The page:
The walk across the college graduation stage is a celebratory moment in any student’s life – that is until her or she walks off the stage into the reality that will soon follow: the looming job hunt. For some students, the process can be intimidating, frustrating, and arduous. According to the Bureau of Labor statistics, there are five job applicants for every job opening. That small window of opportunity can prove troublesome to graduates who are not prepared. But with some ingenuity, persistence, and innovation, college graduates can launch their careers with relative ease.


Networking remains one of the best ways to promote yourself. Building traction in your career requires that you have positive relationships with people in your industry. Reaching out to industry experts and colleagues BEFORE you need a job is best. Approaching new relationships amid a job search can make the relationship seem artificial. Set up lunches and small meetings to gain knowledge and perspective before you probe for new job opportunities.


Using sites such as LinkedIn can help you to reach your network of business professionals and let them know that you are in the marketplace. If you have a blog, be sure to connect it to LinkedIn. Individuals who see your information can also read what you are writing, and employers are increasingly reviewing social media sites as part of background checks. Of importance is that your public profile is polished in order to ensure employers view you in the best possible light.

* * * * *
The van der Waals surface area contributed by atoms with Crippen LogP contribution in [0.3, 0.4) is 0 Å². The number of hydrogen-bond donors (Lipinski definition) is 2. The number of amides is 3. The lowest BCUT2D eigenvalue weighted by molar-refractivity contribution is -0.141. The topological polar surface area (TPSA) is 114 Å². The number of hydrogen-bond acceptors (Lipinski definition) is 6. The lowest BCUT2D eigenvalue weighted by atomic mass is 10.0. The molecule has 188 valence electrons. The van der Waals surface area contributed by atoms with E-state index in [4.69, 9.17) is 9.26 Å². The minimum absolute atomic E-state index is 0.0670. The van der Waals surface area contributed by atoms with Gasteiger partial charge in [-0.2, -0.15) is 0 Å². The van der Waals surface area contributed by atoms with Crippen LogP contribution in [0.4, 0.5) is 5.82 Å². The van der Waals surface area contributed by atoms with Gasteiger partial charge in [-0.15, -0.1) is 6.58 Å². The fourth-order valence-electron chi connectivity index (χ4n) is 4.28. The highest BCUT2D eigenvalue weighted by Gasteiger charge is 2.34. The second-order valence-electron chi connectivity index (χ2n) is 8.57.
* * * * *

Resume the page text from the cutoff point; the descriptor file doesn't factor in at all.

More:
Are you looking to separate yourself from the crowded pool of applicants? Construct your resume by focusing on your audience. Each resume should be revised to target the needs of the company and the position. Most recruiters spend less than 30 seconds reviewing a resume, so your resume must stand out to be placed in the “Let’s Interview” pile. Keep your resume brief and engaging. Use action-oriented language and show how you made a marketable impact. Your resume must be perfect and contain no spelling, grammar, or punctuation errors. Words such a “Good Communicator” do not add value to a resume. Instead, focus on specific results: Increased sales by 30 percent. Remember, you must get an interview to get the job, and your resume is your ticket to an interview.


Along with your experience, expanding your education is always a great way to make yourself a better job candidate. Whether it’s a diploma, certification, or just a workshop or seminar, employers are always looking for candidates who can bring valuable skill sets to their organization. Being a life-long learner is a positive trait that shows employers that you are interested in improving your knowledge and skills.


Today, electronic portfolios are a way to show potential employers just what you can do. Administrative portfolios may include such items as proposals, letters, reports, and PowerPoint presentations. Portfolios can showcase your skills in ways that an interview could never do. An electronic portfolio may give you the edge that will help you to secure a new position over other candidates.

Author: Bonnie Ellis, the President and CEO of Management Dimensions is well versed in new age recruiting tactics, resume development and entrepreneurship. She is also on the faculty at University of PhoenixDetroit Campus, serving as the Campus College Chair instructing courses in Arts and Sciences.